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A Lot or a Little?
What you will—and won't—find in this website.
Exploring is encouraged, and kids get a chance to express themselves through home design.
Avatars can feature several different skin tones, although finding some of the customization features isn't as clear as it could be.
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Ease of Play
Kids are given some instruction, but will need to figure out how parts of the experience work.
Sex, Romance & Nudity
Some avatars have revealing outfits on, and with seemingly no chat filter, users may take an anything goes approach to conversation.
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Swears like "s--t" are blocked in the on-screen chat, but some users get around the filter by entering words like "dam."
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Products & Purchases
Kids can buy packages of coins, the in-game currency, with Robux.
Parents Need to Know
Parents need to know that MeepCity is a game experience on Roblox. The game has a focus on chatting, and while the conversations are filtered for swearing, other content can potentially slip through. Kids can choose their avatar's outfit, and some users have opted for less clothing, rather than more. Objectionable content also reportedly appeared in the game's party room feature, which was removed as a result. The game places an emphasis on buying things to round out the experience. To do much with their home, for instance, kids need coins to buy items like wallpaper. Coin packages, ranging from 400 coins for 80 Robux to 18,750 for 3000 Robux, are sold. Robux are available in packages, as well, such as $4.99 for 400 or $99.99 for 10,000. While kids far younger than 13 will want to play, given the Roblox platform's continuing challenges with problematic content, it's strongly recommended against unsupervised play for kids under that age.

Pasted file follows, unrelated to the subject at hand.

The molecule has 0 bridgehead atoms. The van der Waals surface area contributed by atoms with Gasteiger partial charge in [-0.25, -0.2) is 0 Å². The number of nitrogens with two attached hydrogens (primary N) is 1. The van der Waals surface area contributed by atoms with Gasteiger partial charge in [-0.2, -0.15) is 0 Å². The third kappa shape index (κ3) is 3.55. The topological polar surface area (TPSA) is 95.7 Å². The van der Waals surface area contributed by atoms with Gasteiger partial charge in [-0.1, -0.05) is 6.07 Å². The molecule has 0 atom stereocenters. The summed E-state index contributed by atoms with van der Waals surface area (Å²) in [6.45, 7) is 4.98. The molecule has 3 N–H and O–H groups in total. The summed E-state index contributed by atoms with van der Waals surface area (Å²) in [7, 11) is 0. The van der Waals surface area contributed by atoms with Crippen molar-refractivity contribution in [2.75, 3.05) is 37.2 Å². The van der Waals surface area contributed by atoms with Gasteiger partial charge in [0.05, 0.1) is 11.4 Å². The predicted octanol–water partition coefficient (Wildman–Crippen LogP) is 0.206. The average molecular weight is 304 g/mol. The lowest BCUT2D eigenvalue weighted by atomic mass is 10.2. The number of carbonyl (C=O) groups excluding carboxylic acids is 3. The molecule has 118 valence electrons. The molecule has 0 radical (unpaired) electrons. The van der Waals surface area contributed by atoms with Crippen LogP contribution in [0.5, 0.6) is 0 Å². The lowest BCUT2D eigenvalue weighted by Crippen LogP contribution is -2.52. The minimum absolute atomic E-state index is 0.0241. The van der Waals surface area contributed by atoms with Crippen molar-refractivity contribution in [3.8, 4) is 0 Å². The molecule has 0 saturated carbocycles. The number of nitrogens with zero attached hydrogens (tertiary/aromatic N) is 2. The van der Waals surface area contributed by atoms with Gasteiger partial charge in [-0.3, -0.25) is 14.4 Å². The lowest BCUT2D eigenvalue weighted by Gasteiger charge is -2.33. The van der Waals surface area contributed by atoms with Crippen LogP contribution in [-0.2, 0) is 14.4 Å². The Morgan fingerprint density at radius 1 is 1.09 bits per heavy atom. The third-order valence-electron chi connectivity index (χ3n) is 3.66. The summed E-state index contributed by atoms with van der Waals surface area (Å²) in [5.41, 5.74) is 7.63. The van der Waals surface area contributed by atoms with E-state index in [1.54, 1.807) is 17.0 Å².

Is It Any Good?
This virtual world's design is more nuanced than some Roblox games, and kids have a few tasks to keep them occupied -- but without spending some cash, they may run out of things to do before long. Kids can plant a flower in MeepCity, for instance, and check back in a few hours to see if it has bloomed. They also receive some free items to decorate their home. There are a lot of pushes to buy things, though, and it soon becomes clear that aspect is going to be a significant part of the game. Purchasing a Meep will pretty much wipe out the amount of currency you start out with. Kids are given money periodically just for playing -- but the amount, 50 coins at a time, doesn't add up fast, considering how a number of items are priced. An upgraded home, for instance, costs 1000 coins. You can fish and sell your catch to make some money, but you'll need to have enough coins to purchase a rod first.
Aside from decorating your home with some free items, fixing it up with purchases, and adopting a Meep, there doesn't appear to be a lot to do in the game. Meeps provide companionship, but don't really seem to offer much excitement. As kids wait for the coins they receive to accumulate so they can buy things, they may just end up walking around aimlessly and chatting with other users. Figuring out how to speak directly to other people you encounter is a little confusing. Kids can easily hop on a chat between all players that's going on constantly in a window that appears on the screen, though -- and while swears are blocked, that conversation isn't always kid-friendly. People tell each other to shut up, for example, and sometimes argue. While younger users might enjoy customizing an avatar and checking out the various areas at least once, parents may ultimately feel the contact with strangers and emphasis on spending real-world cash makes MeepCity a place kids probably don't need to visit.
Did we miss something on diversity?
Research shows a connection between kids' healthy self-esteem and positive portrayals in media. That's why we've added a new "Diverse Representations" section to our reviews that will be rolling out on an ongoing basis. You can help us help kids by suggesting a diversity update.